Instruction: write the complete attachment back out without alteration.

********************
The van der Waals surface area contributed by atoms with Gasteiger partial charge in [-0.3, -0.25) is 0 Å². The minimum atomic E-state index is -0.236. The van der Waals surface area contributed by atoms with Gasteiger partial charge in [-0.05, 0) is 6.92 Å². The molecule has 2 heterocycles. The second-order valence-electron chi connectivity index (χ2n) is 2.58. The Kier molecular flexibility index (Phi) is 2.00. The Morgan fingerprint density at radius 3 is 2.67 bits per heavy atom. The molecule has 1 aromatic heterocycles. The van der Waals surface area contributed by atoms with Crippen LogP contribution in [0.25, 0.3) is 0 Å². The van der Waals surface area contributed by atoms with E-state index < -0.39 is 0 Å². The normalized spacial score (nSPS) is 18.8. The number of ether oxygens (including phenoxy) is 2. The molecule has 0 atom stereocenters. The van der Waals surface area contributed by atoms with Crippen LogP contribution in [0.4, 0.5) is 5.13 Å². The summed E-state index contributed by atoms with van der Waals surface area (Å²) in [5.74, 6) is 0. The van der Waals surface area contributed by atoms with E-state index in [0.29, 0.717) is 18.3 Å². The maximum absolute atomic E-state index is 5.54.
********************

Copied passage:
The van der Waals surface area contributed by atoms with Gasteiger partial charge in [-0.3, -0.25) is 0 Å². The minimum atomic E-state index is -0.236. The van der Waals surface area contributed by atoms with Gasteiger partial charge in [-0.05, 0) is 6.92 Å². The molecule has 2 heterocycles. The second-order valence-electron chi connectivity index (χ2n) is 2.58. The Kier molecular flexibility index (Phi) is 2.00. The Morgan fingerprint density at radius 3 is 2.67 bits per heavy atom. The molecule has 1 aromatic heterocycles. The van der Waals surface area contributed by atoms with Crippen LogP contribution in [0.25, 0.3) is 0 Å². The van der Waals surface area contributed by atoms with E-state index < -0.39 is 0 Å². The normalized spacial score (nSPS) is 18.8. The number of ether oxygens (including phenoxy) is 2. The molecule has 0 atom stereocenters. The van der Waals surface area contributed by atoms with Crippen LogP contribution in [0.4, 0.5) is 5.13 Å². The summed E-state index contributed by atoms with van der Waals surface area (Å²) in [5.74, 6) is 0. The van der Waals surface area contributed by atoms with E-state index in [0.29, 0.717) is 18.3 Å². The maximum absolute atomic E-state index is 5.54.